UUSC Calls Biden’s Asylum Ban a Stunning Betrayal of U.S. Commitments

Challenging Injustice, Advancing Human Rights

The Unitarian Universalist Service Committee advances human rights through grassroots collaborations.

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UUSC Statement on Children Seeking Safe Refuge at the U.S. Border

July 30, 2014

In recent weeks, nearly 60,000 children — some as young as three years old — have come to the United States after fleeing extreme violence and conflict in Guatemala, El Salvador, and Honduras. It is projected that at least 90,000 will enter by the end of 2014. UUSC joins with policy makers, faith leaders, and concerned citizens to call for a humane and compassionate response to the needs of these vulnerable children and teenagers.

The children arriving in the United States travel up to 1,000 miles to seek sanctuary. The United Nations High Commissioner on Refugees has found that at least 58 percent of these children were “forcibly displaced” due to extreme violence of “organized armed criminal actors” and that 48 percent had experienced this violence personally.

The sheer number of displaced children at this time is dramatic, but it is by no means a new issue. On average the Department of Health and Human Services is responsible for caring for 7,000–8,000 unaccompanied children each year. If they have family in the United States, the children are generally released and placed with a family member within two days of arrival to await a court date. But now, due to the large influx of displaced children, many are being held for 10–20 days in adult facilities — including the infamous “iceboxes” along the border — and are then being moved en masse to locations throughout the United States.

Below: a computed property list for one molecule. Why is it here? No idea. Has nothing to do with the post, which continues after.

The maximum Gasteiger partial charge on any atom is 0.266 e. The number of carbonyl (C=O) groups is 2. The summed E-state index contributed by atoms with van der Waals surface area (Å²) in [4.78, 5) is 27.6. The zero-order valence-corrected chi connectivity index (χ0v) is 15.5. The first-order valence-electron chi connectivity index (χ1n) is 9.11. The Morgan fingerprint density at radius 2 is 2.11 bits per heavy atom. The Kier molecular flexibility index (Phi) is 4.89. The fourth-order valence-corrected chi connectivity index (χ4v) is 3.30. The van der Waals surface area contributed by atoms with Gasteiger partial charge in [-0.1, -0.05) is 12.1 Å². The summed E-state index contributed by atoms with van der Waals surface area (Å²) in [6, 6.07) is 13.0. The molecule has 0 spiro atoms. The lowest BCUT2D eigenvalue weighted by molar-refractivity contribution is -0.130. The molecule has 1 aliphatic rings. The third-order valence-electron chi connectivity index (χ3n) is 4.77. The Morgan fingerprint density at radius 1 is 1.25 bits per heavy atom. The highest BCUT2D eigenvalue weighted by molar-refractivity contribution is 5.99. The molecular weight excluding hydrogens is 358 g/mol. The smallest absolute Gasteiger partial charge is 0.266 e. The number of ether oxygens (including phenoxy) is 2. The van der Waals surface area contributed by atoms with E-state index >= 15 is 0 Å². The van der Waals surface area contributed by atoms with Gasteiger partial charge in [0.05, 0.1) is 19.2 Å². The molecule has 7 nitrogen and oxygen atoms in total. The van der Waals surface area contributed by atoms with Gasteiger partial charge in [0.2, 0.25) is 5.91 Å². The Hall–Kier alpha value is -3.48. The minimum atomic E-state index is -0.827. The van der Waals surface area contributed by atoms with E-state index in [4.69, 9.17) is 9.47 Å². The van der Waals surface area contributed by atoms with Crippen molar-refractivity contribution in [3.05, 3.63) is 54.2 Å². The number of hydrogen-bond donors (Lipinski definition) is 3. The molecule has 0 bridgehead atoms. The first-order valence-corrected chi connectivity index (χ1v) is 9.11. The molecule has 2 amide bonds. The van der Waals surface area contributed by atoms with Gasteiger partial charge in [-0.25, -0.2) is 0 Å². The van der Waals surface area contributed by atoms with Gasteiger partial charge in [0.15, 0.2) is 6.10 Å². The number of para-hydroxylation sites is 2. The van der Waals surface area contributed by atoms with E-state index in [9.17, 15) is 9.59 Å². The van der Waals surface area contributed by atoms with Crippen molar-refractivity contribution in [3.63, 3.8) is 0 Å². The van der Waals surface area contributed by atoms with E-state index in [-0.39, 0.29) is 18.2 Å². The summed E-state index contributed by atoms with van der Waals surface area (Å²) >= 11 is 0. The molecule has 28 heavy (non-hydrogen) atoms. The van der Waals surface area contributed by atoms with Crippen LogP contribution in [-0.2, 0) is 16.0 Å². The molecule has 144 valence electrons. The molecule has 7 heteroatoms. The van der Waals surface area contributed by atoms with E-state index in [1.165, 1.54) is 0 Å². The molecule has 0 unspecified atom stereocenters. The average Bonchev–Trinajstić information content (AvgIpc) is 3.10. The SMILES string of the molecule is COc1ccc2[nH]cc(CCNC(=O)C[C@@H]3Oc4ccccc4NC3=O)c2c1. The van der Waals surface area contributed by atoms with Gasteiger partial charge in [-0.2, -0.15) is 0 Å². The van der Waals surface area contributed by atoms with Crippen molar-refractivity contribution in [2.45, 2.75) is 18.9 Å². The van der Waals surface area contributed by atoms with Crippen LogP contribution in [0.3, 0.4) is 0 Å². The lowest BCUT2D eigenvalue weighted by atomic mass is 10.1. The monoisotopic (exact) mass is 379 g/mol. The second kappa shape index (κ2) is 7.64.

Many of these children are alone, and many are asylum seekers. Under international and domestic law, the U.S. government has a duty to protect this vulnerable population. UUSC believes that it goes beyond legal duty — it is a moral duty. And it is one that the United States has rightfully stepped up to before: 402,382 Vietnamese people were given refuge in the United States after the Vietnam War, and more than one million Cubans have entered the United States as political refugees. It is unconscionable to ignore the needs of the children currently seeking safety in this country.

UUSC encourages policy makers to respond swiftly and with compassion and to take the following under advisement:

  • This is not an immigration enforcement issue. These are displaced children fleeing violence and seeking refuge.
  • Children entering the United States should be treated with dignity and respect and provided with comprehensive care.
  • Many of these children are seeking asylum and should be offered what they are entitled to through international law: humane detention facilities, access to legal assistance, and relief services
  • The root causes of this crisis must be addressed, including the role U.S. policies play in continuing trends of impoverishment, grave inequalities, and violence in the children’s home countries.

UUSC applauds the efforts of the Obama administration, governors who have provided shelter in their states, and the faith and community groups that are providing services — including food, shelter, transportation, and legal support — to these children. UUSC also encourages others to join their efforts.

As this situation continues, UUSC commits to pursue the following:

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